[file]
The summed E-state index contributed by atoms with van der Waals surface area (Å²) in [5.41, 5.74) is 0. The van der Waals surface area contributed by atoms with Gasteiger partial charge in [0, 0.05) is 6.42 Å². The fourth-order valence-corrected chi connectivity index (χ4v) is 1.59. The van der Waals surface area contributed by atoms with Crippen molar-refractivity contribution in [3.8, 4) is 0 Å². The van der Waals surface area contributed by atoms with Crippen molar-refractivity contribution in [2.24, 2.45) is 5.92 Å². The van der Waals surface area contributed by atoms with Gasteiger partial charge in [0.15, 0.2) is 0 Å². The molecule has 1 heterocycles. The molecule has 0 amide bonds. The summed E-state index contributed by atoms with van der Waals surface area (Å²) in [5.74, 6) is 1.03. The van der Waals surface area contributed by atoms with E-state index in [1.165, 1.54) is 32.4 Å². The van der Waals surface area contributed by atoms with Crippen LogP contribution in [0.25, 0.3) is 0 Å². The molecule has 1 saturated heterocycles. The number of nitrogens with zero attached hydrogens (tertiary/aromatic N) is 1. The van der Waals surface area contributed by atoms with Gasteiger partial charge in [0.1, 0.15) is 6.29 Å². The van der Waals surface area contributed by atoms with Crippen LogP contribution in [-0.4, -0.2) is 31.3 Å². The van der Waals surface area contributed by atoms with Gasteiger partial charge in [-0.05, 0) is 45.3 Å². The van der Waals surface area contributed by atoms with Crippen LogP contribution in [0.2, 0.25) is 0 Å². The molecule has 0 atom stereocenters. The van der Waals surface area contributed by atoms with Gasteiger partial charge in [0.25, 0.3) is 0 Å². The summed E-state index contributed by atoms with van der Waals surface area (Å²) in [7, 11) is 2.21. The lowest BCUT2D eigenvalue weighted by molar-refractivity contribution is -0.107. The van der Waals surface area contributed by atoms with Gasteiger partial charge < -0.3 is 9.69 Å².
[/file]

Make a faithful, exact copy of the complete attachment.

The summed E-state index contributed by atoms with van der Waals surface area (Å²) in [5.41, 5.74) is 0. The van der Waals surface area contributed by atoms with Gasteiger partial charge in [0, 0.05) is 6.42 Å². The fourth-order valence-corrected chi connectivity index (χ4v) is 1.59. The van der Waals surface area contributed by atoms with Crippen molar-refractivity contribution in [3.8, 4) is 0 Å². The van der Waals surface area contributed by atoms with Crippen molar-refractivity contribution in [2.24, 2.45) is 5.92 Å². The van der Waals surface area contributed by atoms with Gasteiger partial charge in [0.15, 0.2) is 0 Å². The molecule has 1 heterocycles. The molecule has 0 amide bonds. The summed E-state index contributed by atoms with van der Waals surface area (Å²) in [5.74, 6) is 1.03. The van der Waals surface area contributed by atoms with E-state index in [1.165, 1.54) is 32.4 Å². The van der Waals surface area contributed by atoms with Crippen LogP contribution in [0.25, 0.3) is 0 Å². The molecule has 1 saturated heterocycles. The number of nitrogens with zero attached hydrogens (tertiary/aromatic N) is 1. The van der Waals surface area contributed by atoms with Gasteiger partial charge in [0.1, 0.15) is 6.29 Å². The van der Waals surface area contributed by atoms with Crippen LogP contribution in [-0.4, -0.2) is 31.3 Å². The van der Waals surface area contributed by atoms with Gasteiger partial charge in [-0.05, 0) is 45.3 Å². The van der Waals surface area contributed by atoms with Crippen LogP contribution in [0.2, 0.25) is 0 Å². The molecule has 0 atom stereocenters. The van der Waals surface area contributed by atoms with Gasteiger partial charge in [0.25, 0.3) is 0 Å². The summed E-state index contributed by atoms with van der Waals surface area (Å²) in [7, 11) is 2.21. The lowest BCUT2D eigenvalue weighted by molar-refractivity contribution is -0.107. The van der Waals surface area contributed by atoms with Gasteiger partial charge < -0.3 is 9.69 Å².